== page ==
Related: PROOF POINTS: Research on increasing diversity in college admissions
Meanwhile, with admission tests voluntary, low-income students tend to opt out. In its 2022 SAT annual report, the College Board reported that students from families earning less than $67,083 annually made up only 27 percent of test takers who reported their family income. Six years earlier, while tests were still mandatory for most college applications, students from families earning less than $60,001 made up a far-larger share: 43 percent of test takers. While the percentage of low-income test takers has radically fallen off, the opposite is true for wealthy students: In 2022, 57 percent of test takers who reported their families’ earnings were from households earning $83,766 or more. This is a jump from 46 percent of student test takers whose families earned $80,001 or more in 2016.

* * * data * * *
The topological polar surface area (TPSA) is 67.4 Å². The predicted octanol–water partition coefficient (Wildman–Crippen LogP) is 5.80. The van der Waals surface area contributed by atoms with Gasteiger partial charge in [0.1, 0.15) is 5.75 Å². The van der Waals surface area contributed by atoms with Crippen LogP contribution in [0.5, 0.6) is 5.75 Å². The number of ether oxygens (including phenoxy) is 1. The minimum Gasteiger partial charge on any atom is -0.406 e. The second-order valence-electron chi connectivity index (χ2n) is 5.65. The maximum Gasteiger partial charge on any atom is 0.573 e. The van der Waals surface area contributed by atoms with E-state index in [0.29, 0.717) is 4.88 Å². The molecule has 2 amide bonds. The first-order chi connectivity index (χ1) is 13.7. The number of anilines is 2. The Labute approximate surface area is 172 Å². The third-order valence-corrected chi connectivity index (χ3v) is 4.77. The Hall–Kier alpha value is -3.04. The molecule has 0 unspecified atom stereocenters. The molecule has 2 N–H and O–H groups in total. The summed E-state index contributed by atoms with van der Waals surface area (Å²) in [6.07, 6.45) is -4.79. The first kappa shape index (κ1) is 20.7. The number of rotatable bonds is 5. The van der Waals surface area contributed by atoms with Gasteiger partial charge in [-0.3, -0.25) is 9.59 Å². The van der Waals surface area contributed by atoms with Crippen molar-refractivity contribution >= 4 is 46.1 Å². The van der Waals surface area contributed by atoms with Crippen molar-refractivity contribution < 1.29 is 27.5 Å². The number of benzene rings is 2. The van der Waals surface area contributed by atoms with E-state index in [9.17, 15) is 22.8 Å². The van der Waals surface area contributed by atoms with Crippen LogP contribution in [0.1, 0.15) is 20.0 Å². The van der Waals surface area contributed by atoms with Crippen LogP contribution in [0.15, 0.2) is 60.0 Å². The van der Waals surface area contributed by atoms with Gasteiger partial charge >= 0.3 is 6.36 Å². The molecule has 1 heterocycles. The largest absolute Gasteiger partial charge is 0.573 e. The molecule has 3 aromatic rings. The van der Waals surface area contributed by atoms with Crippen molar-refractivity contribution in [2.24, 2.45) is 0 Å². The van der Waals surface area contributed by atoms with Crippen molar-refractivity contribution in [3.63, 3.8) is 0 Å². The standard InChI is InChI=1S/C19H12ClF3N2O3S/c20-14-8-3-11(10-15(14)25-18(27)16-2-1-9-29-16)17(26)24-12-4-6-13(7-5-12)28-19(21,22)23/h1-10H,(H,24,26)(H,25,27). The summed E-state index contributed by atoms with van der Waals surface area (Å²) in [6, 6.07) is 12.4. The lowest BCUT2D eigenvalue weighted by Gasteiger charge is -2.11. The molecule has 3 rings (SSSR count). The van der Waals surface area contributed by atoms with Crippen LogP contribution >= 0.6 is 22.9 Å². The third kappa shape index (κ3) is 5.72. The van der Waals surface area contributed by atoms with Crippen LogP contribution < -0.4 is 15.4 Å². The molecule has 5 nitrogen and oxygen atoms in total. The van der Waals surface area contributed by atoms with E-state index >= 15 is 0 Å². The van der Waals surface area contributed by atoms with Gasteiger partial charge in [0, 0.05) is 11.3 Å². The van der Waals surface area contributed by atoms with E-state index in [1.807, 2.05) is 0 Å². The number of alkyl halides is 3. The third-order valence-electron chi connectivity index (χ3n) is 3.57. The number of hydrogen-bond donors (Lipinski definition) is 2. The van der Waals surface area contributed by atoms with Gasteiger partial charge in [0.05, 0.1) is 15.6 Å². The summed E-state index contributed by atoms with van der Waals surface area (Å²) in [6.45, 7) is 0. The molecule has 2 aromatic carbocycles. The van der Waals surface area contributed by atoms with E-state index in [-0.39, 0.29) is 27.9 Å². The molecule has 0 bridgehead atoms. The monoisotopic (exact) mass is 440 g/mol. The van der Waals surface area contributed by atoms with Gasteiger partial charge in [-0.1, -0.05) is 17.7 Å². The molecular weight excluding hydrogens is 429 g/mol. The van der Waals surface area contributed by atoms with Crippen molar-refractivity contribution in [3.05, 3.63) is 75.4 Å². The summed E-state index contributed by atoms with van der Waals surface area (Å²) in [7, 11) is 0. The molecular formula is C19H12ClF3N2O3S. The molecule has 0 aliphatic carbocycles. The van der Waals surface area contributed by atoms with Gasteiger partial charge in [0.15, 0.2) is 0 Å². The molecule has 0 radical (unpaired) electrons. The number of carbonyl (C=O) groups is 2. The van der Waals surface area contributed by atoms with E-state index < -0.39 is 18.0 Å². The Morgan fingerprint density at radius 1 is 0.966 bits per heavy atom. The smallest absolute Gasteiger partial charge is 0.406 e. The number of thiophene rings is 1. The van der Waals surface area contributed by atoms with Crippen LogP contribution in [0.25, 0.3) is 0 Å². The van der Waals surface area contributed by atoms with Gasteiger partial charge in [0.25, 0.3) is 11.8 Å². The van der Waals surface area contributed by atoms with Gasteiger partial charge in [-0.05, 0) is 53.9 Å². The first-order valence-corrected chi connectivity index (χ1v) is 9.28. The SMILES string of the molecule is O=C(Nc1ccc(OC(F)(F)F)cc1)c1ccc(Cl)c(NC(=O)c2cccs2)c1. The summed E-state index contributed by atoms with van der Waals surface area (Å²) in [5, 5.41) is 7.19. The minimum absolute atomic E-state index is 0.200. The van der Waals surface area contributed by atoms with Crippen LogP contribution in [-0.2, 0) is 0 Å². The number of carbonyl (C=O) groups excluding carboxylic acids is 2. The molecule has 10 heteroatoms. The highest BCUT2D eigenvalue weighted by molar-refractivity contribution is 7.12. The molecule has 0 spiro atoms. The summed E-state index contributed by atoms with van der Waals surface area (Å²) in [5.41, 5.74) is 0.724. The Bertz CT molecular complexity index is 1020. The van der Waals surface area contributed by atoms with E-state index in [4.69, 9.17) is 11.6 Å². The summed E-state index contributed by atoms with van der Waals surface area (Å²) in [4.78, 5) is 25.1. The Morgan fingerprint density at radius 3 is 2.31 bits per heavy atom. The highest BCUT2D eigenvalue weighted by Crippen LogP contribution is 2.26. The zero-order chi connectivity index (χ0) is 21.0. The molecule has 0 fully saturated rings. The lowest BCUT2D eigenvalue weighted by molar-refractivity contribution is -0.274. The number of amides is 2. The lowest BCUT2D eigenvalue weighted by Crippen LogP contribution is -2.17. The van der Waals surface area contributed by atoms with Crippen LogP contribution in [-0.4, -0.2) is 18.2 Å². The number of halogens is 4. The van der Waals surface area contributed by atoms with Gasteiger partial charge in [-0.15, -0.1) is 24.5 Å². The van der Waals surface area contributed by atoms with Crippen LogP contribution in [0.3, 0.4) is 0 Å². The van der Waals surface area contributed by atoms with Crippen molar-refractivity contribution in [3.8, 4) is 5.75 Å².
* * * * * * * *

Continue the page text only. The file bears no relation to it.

While teaching high school English at a Title III public school in Northern California after the SAT/ACT requirements had just been lifted in 2020, I noticed the morning prep period dedicated to SAT administration was known around campus as a great day to sleep in. There was little to no test prep offered to students, either.
Today, many of the students I tutor are brought to me via partnerships with some of New York City’s most elite and expensive private schools. They are prioritizing test prep as a method of differentiating their students in an overly competitive admissions field.